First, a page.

International representatives from politics, media, academia, and civil society gathered in Potsdam, Germany to discuss the future of journalism and media freedom in the tenth annual M100 Sanssouci Colloquium media conference on September 12, 2014.
Among the conference’s activities, a special media award was given to the Ukrainian NGO, YanukovychLeaks, for their work recovering thousands of documents that former Ukrainian President Viktor Yanukovych attempted to destroy before he fled Ukraine.
Forum Executive Director Christopher Walker delivered the following remarks in recognition of the group’s efforts to shed light on corruption in Ukraine:
Laudation Speech for YanukovychLeaks
Ladies and gentlemen, it is a particular honor to be able to recognize such an important and unique initiative that is so critically helping Ukrainian society in its struggle to escape corrupt governance – and to enable a Ukraine that is whole and free.
The honor of this special award is being bestowed on YanukovychLeaks for its “outstanding achievement of salvaging an enormous number of documents, systematizing and analyzing them, and then publishing them on the YanukovychLeaks website, thereby exposing the system of corruption operated by the former President.”
I would like to stress three points in recognizing YanukovychLeaks.
I would like to take this opportunity to recognize two of the courageous YanukovychLeaks representatives who are here with us this evening: Natalie Sedletzka and Kateryna Kapliuk.
Deeply entrenched corruption has been a profound challenge since Ukraine achieved its independence more than two decades ago. But in the four years that he was in power, former President Viktor Yanukovych took the country’s corruption to new heights, enabling the theft of an extraordinary amount of Ukraine’s public wealth.
As the analyst Anders Aslund has observed, nearly $40 billion was stolen from the state while Yanukovych was in power. And this figure may well be an underestimation. This massive corrupt enterprise directed wealth primarily to the president, his relatives, and a limited circle of businessmen around the president.
The vast web of corruption used a variety of elaborate methods to divert state resources. These included lucrative schemes connected to the natural gas market. They also included the manipulation of large infrastructure projects, such as those connected with the Euro 2012 soccer championship. More generally, the government engaged in a range of other schemes to put public wealth into private hands.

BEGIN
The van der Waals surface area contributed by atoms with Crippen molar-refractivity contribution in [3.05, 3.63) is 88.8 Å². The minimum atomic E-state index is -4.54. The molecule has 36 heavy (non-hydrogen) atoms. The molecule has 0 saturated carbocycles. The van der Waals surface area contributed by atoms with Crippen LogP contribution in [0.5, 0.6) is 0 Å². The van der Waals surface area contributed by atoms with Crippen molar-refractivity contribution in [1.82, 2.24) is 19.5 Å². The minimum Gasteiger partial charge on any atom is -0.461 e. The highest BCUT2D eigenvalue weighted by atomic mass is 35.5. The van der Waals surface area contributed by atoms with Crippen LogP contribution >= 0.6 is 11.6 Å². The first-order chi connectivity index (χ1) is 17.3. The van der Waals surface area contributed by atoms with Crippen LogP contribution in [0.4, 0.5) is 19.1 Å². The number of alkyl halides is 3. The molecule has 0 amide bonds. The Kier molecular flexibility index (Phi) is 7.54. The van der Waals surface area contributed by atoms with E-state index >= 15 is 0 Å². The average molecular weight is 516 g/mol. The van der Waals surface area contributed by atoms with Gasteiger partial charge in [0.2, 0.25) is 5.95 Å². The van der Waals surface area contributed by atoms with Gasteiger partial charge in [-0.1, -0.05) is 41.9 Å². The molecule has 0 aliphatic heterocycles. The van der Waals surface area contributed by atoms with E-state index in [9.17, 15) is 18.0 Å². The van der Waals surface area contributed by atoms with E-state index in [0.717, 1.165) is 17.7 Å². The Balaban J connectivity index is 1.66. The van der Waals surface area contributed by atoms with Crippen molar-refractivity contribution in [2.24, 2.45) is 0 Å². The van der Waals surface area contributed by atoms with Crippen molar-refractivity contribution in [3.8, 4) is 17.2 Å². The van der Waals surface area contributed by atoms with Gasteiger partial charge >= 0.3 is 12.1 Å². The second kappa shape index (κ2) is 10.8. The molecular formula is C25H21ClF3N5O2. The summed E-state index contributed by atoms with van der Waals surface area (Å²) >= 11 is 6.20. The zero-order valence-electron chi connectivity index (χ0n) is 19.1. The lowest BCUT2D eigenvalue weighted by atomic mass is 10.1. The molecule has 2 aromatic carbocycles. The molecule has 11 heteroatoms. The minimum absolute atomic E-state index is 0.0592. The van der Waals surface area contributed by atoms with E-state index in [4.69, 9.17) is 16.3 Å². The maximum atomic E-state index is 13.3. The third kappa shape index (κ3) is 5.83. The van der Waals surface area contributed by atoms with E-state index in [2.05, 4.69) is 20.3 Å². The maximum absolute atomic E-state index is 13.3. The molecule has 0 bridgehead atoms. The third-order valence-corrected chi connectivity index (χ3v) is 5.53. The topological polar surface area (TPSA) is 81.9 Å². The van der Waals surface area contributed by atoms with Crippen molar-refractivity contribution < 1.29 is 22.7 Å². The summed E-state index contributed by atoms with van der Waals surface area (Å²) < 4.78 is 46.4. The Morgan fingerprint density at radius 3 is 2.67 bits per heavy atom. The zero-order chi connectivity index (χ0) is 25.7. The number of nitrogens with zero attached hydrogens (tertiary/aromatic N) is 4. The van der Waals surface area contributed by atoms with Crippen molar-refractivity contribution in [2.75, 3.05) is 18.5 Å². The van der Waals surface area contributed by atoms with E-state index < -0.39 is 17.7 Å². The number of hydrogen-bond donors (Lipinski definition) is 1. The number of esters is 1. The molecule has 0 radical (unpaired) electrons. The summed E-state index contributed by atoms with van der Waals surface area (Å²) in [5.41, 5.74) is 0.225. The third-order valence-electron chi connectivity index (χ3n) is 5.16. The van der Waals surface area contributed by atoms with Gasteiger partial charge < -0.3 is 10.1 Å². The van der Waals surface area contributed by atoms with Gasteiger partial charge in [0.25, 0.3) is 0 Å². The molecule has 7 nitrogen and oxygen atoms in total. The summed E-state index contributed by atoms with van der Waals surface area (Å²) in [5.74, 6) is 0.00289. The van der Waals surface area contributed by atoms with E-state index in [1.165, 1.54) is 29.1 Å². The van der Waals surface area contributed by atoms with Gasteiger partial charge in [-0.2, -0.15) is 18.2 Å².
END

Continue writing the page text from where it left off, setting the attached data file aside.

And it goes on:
This systematic corruption has ravaged Ukraine and has been central to its population’s determination to steer a different course.
These ambitions have been terribly complicated by the conflict instigated by Russia in Ukraine, which among other things has forced Ukraine’s authorities to divert attention from urgently needed domestic reforms.
This brings me to my second point. The crucial issues of governance and corruption largely have been obscured by Russia’s invasion of Ukraine and the extraordinary information campaign – or, better said, disinformation campaign – waged by Russia.
Because of this, the central story of Ukraine’s aspirations for an accountable governance system based on the rule of law, and which combats corruption, has been overshadowed by the conflict that continues to tear at the fabric of Ukrainian society.
At a time when so much of the discussion about Ukraine is manufactured through spin and the twisting of information, YanukoychLeaks has the important virtue of laying bare the corrupt system through documentation of hard evidence.
In this respect, YanukovychLeaks is so deeply valuable because it is real. It is evidence based. It is not a creation of state media propagandists. It is, in fact, precisely the sort of information that never sees the light of day in closed authoritarian systems.
The governance systems that dominate in the countries to the east of the European Union operate on the basis of keeping their citizens in the dark, preventing them from understanding how public policies are determined and how state wealth is used.
During its time in power, the previous government in Ukraine was steadily working to close public space and to govern in the darkness.
And the people around the former president who heaped documents by the thousands into the water behind the presidential residence – which was really a palace – had the aim of relegating these documents to the bottom of the river where they would disappear into the darkness in the same way that so much of Ukraine’s public wealth has vanished.
By taking action quickly, skillfully, and with great determination, YanukovychLeaks saved so many of these documents to ensure that they would they would see the light of day and be available for public scrutiny.
My third and final point is that YanokoychLeaks represents something bigger. Its work is fundamentally about transparency, accountability, and ensuring that citizens can have a say in their country’s governance. In this regard, YanukoychLeaks serves as an emblem of Ukraine’s aspirations to steer a European course.
Not long ago, the Wall Street Journal’s Matthew Kaminski eloquently wrote that “since the Cold War ended, only those fortunate enough to choose their political systems and allies have found peace and stability in Europe. Ukraine wants to join them.”
In the spirit of the work being done by YanukovychLeaks, let us work toward this goal.
For all of the reasons I have mentioned, YanukovychLeaks is greatly deserving of this recognition and special award.